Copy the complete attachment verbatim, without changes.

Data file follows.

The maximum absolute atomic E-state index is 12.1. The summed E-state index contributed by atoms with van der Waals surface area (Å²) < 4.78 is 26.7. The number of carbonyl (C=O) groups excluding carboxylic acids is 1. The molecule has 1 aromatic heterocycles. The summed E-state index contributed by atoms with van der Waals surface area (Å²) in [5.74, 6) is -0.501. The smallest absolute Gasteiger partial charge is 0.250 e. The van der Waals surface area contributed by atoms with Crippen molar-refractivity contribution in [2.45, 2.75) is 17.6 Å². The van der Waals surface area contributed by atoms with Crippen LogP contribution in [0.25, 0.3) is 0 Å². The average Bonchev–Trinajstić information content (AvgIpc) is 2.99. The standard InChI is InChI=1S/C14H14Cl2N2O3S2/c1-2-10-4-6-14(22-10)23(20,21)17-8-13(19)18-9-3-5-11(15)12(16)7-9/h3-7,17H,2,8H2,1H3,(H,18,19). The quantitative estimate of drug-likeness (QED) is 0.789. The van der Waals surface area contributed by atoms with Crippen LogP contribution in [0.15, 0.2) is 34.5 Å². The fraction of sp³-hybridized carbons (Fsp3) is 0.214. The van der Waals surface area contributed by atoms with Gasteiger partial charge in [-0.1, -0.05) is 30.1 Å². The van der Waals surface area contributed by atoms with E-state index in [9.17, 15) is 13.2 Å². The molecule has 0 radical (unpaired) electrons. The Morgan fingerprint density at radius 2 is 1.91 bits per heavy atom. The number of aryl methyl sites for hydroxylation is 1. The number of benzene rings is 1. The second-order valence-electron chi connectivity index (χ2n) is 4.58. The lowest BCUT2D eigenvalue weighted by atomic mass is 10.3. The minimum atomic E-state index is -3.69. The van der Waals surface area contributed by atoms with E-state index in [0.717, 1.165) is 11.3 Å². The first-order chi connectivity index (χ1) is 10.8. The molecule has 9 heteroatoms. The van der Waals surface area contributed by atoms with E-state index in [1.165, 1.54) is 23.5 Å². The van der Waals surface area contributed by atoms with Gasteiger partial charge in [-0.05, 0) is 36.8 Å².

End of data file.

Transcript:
The maximum absolute atomic E-state index is 12.1. The summed E-state index contributed by atoms with van der Waals surface area (Å²) < 4.78 is 26.7. The number of carbonyl (C=O) groups excluding carboxylic acids is 1. The molecule has 1 aromatic heterocycles. The summed E-state index contributed by atoms with van der Waals surface area (Å²) in [5.74, 6) is -0.501. The smallest absolute Gasteiger partial charge is 0.250 e. The van der Waals surface area contributed by atoms with Crippen molar-refractivity contribution in [2.45, 2.75) is 17.6 Å². The van der Waals surface area contributed by atoms with Crippen LogP contribution in [0.25, 0.3) is 0 Å². The average Bonchev–Trinajstić information content (AvgIpc) is 2.99. The standard InChI is InChI=1S/C14H14Cl2N2O3S2/c1-2-10-4-6-14(22-10)23(20,21)17-8-13(19)18-9-3-5-11(15)12(16)7-9/h3-7,17H,2,8H2,1H3,(H,18,19). The quantitative estimate of drug-likeness (QED) is 0.789. The van der Waals surface area contributed by atoms with Crippen LogP contribution in [0.15, 0.2) is 34.5 Å². The fraction of sp³-hybridized carbons (Fsp3) is 0.214. The van der Waals surface area contributed by atoms with Gasteiger partial charge in [-0.1, -0.05) is 30.1 Å². The van der Waals surface area contributed by atoms with E-state index in [9.17, 15) is 13.2 Å². The molecule has 0 radical (unpaired) electrons. The Morgan fingerprint density at radius 2 is 1.91 bits per heavy atom. The number of aryl methyl sites for hydroxylation is 1. The number of benzene rings is 1. The second-order valence-electron chi connectivity index (χ2n) is 4.58. The lowest BCUT2D eigenvalue weighted by atomic mass is 10.3. The minimum atomic E-state index is -3.69. The van der Waals surface area contributed by atoms with E-state index in [0.717, 1.165) is 11.3 Å². The first-order chi connectivity index (χ1) is 10.8. The molecule has 9 heteroatoms. The van der Waals surface area contributed by atoms with E-state index in [1.165, 1.54) is 23.5 Å². The van der Waals surface area contributed by atoms with Gasteiger partial charge in [-0.05, 0) is 36.8 Å².